Have A KnightOut On The Derelict Castle

Fancy a KnightOut on your PC or Switch? Chances are you could do so now with up to three other friends (locally) in this tower defence/brawler.

The mixed opinions of KnightOut on Steam make sense. It has tons of potential but is let down by gameplay mechanics. To go against the grain, my beef with the game wasn’t the lack of online play, which a few people were disappointed with, but something else.

Hi there, you’re on the Vulgar Knight site, and regardless of what you think, a game with ‘Knight’ in the title doesn’t guarantee high praise, but you’ll probably appreciate that I tend to say nice things about games than moaning about something that didn’t suit my specific needs.

Like a handful of the titles I’ve received in my inbox of late, KnightOut came directly from the developer, and like Bass Monkey, a title I wasn’t aware of. However, the lure of tower defence was enough for me to give it a go and see how it played out.

KnightOut Review - My castle, my kingdom
My castle, my kingdom. Source: Steam

The ‘party brawler’ moniker might feel mildly misleading as it’s more to do with tower defence and strategy than a button masher. It’s not turn-based, though, so once you place your defences, you can interact with them in real-time.

I won’t bang on about it as I’m not someone who likes online play, so the lack of this feature didn’t bother me. However, since its crowdfunding in 2017 and subsequent Early Access on Steam, the negative comments on the game have complained about the lack of online play – only offering local play for up to 1-4 players. In 2nd Studio’s defence, it doesn’t claim to be online and does state ‘local party brawler’. If that’s a deciding feature, you could give it a miss, but just relive the days of being sociable and invite some friends over instead.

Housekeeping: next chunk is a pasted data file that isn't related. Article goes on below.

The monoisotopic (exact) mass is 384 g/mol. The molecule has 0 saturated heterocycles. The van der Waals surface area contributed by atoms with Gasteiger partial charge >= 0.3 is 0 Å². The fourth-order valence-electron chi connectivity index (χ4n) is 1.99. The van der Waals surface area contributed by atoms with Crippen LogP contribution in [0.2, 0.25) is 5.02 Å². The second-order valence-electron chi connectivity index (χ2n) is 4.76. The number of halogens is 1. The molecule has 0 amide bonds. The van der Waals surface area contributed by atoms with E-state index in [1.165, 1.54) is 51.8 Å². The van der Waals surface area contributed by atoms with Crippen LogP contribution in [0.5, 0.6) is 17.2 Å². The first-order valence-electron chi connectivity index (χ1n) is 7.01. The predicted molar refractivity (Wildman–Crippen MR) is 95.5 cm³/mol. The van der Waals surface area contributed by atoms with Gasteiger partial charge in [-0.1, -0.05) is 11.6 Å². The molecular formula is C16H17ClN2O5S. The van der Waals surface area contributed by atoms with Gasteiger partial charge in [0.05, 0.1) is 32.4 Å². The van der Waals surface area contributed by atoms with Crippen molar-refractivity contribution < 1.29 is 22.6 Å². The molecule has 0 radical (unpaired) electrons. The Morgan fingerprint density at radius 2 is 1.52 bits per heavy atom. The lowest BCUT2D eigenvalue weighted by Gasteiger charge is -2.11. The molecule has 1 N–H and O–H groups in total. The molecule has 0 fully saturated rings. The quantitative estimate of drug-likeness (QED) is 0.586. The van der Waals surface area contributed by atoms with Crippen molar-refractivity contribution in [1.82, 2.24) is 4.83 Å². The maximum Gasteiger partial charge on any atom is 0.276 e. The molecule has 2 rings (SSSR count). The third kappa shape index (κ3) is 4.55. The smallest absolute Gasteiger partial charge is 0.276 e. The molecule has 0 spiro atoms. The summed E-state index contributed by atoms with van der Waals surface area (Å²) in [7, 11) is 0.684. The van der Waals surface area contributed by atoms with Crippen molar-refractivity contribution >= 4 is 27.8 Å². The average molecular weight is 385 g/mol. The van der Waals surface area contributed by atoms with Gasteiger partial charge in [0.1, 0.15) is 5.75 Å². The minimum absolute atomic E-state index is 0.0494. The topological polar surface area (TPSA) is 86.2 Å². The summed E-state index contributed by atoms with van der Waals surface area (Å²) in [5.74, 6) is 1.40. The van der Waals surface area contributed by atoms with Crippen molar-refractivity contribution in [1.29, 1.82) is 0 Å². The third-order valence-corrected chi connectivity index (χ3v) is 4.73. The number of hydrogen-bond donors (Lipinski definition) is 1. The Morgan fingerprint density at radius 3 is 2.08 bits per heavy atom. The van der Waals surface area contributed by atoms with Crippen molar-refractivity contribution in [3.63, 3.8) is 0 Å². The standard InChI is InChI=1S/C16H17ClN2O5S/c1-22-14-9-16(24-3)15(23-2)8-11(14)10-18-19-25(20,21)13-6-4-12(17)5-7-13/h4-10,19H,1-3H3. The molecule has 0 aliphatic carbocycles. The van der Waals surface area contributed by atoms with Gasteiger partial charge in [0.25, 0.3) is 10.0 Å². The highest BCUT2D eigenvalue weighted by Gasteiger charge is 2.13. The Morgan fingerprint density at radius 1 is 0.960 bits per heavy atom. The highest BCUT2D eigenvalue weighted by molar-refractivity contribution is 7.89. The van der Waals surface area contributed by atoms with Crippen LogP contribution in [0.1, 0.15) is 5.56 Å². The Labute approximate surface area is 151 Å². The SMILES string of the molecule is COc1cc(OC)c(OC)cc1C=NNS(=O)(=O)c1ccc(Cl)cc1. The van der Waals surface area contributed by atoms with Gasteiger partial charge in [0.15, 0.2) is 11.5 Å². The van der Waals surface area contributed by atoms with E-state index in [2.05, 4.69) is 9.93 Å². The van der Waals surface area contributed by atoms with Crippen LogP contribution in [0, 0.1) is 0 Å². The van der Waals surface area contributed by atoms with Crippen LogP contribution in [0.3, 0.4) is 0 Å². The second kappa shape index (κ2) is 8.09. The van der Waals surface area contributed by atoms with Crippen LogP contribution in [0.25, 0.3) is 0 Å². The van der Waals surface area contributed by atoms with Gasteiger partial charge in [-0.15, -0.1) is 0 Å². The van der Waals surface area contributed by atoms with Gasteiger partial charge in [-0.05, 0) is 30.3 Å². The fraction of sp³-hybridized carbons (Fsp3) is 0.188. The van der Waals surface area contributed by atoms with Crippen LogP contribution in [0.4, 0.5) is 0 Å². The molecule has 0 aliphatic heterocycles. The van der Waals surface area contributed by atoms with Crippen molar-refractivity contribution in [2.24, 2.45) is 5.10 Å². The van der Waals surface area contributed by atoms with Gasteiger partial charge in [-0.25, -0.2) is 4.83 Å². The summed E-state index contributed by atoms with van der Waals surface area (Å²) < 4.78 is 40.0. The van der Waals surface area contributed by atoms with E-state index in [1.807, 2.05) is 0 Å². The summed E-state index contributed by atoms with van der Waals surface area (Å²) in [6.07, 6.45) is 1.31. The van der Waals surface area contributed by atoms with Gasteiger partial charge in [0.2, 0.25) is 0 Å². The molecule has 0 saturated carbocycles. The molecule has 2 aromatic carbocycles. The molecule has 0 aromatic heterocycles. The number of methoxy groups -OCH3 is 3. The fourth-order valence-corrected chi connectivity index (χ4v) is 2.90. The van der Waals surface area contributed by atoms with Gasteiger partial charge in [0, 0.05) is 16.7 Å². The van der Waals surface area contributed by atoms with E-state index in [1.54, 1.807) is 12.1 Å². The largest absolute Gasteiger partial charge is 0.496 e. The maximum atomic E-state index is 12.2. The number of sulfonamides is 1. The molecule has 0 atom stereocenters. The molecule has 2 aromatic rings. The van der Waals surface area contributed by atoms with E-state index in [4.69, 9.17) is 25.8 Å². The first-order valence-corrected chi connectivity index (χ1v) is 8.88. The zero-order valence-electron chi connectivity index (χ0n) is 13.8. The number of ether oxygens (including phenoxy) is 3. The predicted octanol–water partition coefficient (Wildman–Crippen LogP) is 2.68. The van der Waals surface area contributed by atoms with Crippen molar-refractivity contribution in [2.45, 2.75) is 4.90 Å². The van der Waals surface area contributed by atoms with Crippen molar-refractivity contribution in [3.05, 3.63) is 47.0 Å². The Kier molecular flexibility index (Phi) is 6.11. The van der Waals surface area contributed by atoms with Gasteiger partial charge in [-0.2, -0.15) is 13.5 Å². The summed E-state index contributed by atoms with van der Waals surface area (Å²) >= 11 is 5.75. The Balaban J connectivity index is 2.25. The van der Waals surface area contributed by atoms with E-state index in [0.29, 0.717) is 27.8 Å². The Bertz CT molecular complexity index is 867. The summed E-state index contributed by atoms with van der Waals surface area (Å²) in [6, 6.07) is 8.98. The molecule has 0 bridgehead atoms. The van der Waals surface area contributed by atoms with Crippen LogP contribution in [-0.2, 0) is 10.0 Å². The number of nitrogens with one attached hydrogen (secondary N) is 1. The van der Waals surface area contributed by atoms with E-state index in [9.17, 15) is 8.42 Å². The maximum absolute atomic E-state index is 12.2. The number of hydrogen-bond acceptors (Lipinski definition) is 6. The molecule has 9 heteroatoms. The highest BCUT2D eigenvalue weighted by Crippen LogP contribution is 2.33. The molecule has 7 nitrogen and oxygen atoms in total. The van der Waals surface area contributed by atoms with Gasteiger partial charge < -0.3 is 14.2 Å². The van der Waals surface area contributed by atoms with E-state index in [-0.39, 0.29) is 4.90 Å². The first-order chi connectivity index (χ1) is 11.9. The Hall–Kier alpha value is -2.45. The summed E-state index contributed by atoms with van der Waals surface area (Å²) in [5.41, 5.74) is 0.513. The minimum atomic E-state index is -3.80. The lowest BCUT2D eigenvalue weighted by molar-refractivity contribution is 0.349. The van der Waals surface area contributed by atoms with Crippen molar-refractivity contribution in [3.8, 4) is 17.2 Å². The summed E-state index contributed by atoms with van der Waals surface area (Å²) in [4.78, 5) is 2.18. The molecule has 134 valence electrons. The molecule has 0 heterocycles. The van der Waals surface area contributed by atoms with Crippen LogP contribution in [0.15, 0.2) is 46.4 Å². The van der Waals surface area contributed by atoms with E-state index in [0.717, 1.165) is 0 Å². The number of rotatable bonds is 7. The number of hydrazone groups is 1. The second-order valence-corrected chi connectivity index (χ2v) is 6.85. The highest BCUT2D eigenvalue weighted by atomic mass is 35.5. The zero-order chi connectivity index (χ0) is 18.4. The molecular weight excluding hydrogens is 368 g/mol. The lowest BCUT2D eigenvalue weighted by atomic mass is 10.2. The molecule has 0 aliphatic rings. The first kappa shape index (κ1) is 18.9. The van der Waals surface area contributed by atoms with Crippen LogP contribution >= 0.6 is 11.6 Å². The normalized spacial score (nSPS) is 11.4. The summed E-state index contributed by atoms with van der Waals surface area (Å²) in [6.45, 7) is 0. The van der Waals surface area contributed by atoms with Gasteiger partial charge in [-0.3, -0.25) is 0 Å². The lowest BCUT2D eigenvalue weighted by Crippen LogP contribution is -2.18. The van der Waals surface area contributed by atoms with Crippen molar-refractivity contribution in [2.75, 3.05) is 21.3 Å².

KnightOut is simple enough. The King has tasked you with defending their kingdom against invaders, and you have the free will to build how you see fit, pending that it’s within the King’s budget. The build area resembles a Tetris layout, and you drag and drop where you want walls and defences to go. If anything, it reminded me of the shipbuilding in Spiritfarer. Once you’ve built your defences, the waves begin, and you have to fight off the threat.

This is the active element of the game as you control your warrior within the castle space. Jump up onto the fortifications, take control of a cannon or ballista, and then shoot the enemies between the whites of their eyes. Aiming is easy enough, but it takes a little getting used to when it comes to determining the power of your attack. I was expecting Worms, but it was a little more inconsistent.

When the enemies go down, they’ll spawn a pile of coins that can be used for the next wave. You manually aim your character to collect these, and this was my beef with KnightOut. Yeah, it’s nice to run around and do as you please, but you’re vulnerable to attacks. Ground units are fine, but my hatred for flying assailants worsened here as they’d knock me off my perch, and I’d have to ascend the castle once more while it was under attack. 

Your castle defences aren’t set in stone, despite being made of the material, but they quickly come down, so don’t get attached to your architectural masterpiece. Some walls only take a couple of hits, your character will die with one hit but will respawn, but the King is paramount as should the evil forces reach him, you’re defeated. But forget about the outside enemies: you’re your worst enemy as it’s so easy to blow up your defences in error, taking out your guns simultaneously! Miscalculating the trajectory can ruin you as you’ll have no money to build new structures and rely on jumping on the heads of orcs and what-not.

To be honest, the latter was my strategy for many of the stages in KnightOut. In the opening Story mode, you can simply jump on enemies’ heads and squirrel away the coins. This tactic also proved helpful as the coins disappear so quickly, you can’t round them up at the end. KnightOut has potential, but the mechanics were too frustrating with the sudden deaths and easy to make mistakes by blowing up your base. I guess local play would be fun with others, but I couldn’t convince my kids to play this with me, I’m afraid.